Robin and Marion (Le Jeu de Robin et de Marion)

The author of Le Jeu de Robin et de Marion, was known as Adam d’ Arras, Adam de la Halle (Adan de le Hale) or (Adan le Bochu or Bocu). Most scholars tend to disagree with each other over the the scant details of his life, even the name is a problem. Adam was born in Arras, and was generally known as Adam (Adan) or Adam de la Halle (Adan de le Halle), meaning ‘of the market’. This suggests that he was born or lived near the market in Arras, a prosperous city in Northern France; known for it’s patronage of poetic entertainment from a large and literate middle class. He was also referred to as Adam le Bocu (Bochu) or Adam the Hunchback, although there is no proof that he had such an affliction. The dates of his birth and death are uncertain, but he was probably born some time between 1237 and 1250, and believed by many to have died some time between 1285 and 1288. It appears likely however, that he was still alive in 1306.(1)Adam married a young sweetheart named Maroie in 1262, and as a poet and playwright, he became well known. As an active member of the organization the Puy of Arras, he became accquainted with many artists and was himself supported by a number of patrons. Apart from Robin et Marion, Adam is best know for his Play of Madness, and for his poems called Conges, but he also wrote a number of songs, rondeaux as well as several motets. He also wrote a Dit d’ Amour and some stanzas on death, Vers de la Mort, and an unfinished Le Roi de Sicile.

It is believed that Adam composed Robin et Marion (possibly in Naples)  in about 1283, when he was poet and musician to Robert II, Count of Artois, during the Count’s stay in Southern Italy. The play could almost be described as a musical comedy, and is in Adam’s native Arras dialect. Three medieval manuscripts of the play survive, and one of them has all of Adam’s known works. This one manuscript has an expanded version of the play, which appears to have been revised for a performance in Arras, shortly after Adam’s death in Sicily. It has already been mentioned that the medieval French pastourelles (of which Robin et Marion is a dramatized version) were probably the basis for the Robin and Marian of the English May Games.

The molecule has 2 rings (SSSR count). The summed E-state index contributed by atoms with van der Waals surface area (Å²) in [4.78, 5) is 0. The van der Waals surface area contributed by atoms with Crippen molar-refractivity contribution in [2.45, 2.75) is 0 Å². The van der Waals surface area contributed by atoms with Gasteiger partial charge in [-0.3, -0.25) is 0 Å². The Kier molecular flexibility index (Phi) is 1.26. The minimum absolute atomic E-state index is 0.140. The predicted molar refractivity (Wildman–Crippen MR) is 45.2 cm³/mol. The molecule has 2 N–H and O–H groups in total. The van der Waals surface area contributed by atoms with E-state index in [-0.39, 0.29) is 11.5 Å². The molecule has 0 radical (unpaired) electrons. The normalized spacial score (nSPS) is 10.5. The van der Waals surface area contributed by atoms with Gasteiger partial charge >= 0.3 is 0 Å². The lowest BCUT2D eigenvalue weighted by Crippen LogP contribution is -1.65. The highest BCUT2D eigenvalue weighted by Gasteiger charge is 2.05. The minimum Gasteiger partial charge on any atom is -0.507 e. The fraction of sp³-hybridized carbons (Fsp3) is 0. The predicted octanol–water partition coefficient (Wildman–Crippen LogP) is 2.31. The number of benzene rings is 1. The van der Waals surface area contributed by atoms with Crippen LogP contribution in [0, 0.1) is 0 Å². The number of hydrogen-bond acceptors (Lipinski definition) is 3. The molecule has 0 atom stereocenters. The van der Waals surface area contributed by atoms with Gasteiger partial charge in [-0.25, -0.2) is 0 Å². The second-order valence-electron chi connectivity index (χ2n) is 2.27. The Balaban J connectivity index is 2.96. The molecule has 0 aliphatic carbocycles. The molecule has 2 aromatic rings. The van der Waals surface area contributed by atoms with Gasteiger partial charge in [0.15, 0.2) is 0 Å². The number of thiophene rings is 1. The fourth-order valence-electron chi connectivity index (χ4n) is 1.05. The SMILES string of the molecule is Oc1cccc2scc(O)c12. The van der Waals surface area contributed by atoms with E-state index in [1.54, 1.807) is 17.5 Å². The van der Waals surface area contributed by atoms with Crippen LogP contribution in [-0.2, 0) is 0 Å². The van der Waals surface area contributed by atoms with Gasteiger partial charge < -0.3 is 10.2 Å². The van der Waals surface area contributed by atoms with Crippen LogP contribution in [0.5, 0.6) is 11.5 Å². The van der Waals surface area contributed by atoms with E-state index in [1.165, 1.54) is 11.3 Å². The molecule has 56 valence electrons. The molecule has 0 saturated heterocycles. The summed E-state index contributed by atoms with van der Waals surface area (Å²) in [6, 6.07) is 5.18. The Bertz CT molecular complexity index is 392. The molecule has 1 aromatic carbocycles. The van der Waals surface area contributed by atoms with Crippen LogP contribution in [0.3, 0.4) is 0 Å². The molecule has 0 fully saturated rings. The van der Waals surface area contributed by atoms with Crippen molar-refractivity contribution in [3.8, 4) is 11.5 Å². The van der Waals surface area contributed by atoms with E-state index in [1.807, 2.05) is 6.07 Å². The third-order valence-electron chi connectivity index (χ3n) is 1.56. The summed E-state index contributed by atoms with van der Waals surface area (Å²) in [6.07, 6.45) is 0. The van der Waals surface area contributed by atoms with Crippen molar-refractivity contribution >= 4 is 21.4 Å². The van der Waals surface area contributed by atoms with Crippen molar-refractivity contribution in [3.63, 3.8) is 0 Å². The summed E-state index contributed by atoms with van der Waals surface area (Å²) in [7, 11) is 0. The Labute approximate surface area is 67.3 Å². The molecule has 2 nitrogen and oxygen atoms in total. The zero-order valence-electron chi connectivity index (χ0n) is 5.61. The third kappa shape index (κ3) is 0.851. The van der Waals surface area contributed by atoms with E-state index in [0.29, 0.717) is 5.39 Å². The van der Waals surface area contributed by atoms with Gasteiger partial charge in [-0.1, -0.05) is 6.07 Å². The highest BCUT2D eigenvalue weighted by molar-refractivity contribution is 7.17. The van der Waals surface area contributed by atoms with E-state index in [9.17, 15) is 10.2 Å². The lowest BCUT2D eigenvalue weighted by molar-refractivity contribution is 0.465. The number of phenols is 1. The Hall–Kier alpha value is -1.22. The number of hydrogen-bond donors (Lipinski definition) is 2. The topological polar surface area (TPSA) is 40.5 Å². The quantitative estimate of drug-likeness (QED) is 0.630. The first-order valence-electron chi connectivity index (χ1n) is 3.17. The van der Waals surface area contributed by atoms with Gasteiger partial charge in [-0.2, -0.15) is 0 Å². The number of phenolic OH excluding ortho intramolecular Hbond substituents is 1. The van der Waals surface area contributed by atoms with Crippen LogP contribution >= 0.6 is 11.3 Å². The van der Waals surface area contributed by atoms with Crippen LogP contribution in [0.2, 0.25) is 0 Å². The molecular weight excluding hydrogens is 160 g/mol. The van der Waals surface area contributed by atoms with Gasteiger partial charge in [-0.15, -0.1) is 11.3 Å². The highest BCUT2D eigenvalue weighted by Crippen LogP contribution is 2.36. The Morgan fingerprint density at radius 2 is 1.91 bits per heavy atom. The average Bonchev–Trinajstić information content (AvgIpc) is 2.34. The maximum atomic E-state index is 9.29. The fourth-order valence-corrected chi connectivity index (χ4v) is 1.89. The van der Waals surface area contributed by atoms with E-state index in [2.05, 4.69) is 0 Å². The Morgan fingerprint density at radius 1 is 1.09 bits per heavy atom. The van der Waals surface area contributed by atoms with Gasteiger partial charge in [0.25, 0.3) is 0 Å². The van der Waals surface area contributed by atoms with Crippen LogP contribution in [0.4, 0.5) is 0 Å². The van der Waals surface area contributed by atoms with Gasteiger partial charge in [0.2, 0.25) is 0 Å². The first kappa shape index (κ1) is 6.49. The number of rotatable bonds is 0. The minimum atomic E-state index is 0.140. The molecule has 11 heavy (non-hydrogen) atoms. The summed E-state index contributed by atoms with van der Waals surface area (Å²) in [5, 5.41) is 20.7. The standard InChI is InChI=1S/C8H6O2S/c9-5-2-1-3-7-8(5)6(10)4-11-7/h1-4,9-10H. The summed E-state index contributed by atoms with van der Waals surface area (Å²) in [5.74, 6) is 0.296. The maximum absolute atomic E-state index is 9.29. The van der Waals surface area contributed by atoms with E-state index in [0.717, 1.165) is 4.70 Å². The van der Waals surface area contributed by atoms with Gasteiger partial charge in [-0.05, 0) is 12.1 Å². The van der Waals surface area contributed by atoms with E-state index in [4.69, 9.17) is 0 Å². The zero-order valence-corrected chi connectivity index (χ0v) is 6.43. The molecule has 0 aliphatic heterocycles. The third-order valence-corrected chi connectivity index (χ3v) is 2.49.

1. The English Medieval Minstrel, John Southworth, p. 72 (The Boydell Press, 1989): ‘Adenet was to be followed in 1306 by the composer and playwright, Adam de la Hale, from the French Court of Naples, who appears under his popular name of Adam le Bossu in a list of entertainers at the Pentecost feast at Westminster in that year’; Nigel Wilkins, Music in the Age of Chaucer, Chaucer Studies, 1, pp. 3, 4, 141, (D. S. Brewer, Cambridge, 1979). For the assembly at Whitsuntide 1306 at Westminster, see Public Record Office, Exchequer Roll E101/369/6; see C. Bullock-Davies, Menestrellorum MultitudoMinstrels at a Royal Feast, University of Wales Press, 1978. For the listing of Maistre Adam le Boscu, see Annales Londoniensis, ed. W. Stubbs, 1882. For the suggestion that Adam did live to see the dawn of the fourteenth century, see F. Gegou, ‘Adam le Bossu etait-il mort en 1288?’, in Romania LXXXVI (1965), 111-117; and N. Cartier, ‘La mort d’ Adam le Bossu, in Romania LXXXIX (1968), 116-124. We will never know if Adam’s presence at Westminster had any influence on the cult of Robin and Marian in England.

This page contains information found in Medieval French Plays, Richard Axton and John Stevens, (Oxford, Basil Blackwell, 1971).

Source: Paris, B.N. fr.25.566.

Printed Editions: Le Jeu de Robin et de Marion, Kenneth Varty, (George G. Harrap & Co. Ltd); Le Jeu de Robin et Marion, E. De Boccard, (Paris, 1923); Medieval French Plays, Richard Axton and John Stevens, (Oxford, Basil Blackwell, 1971).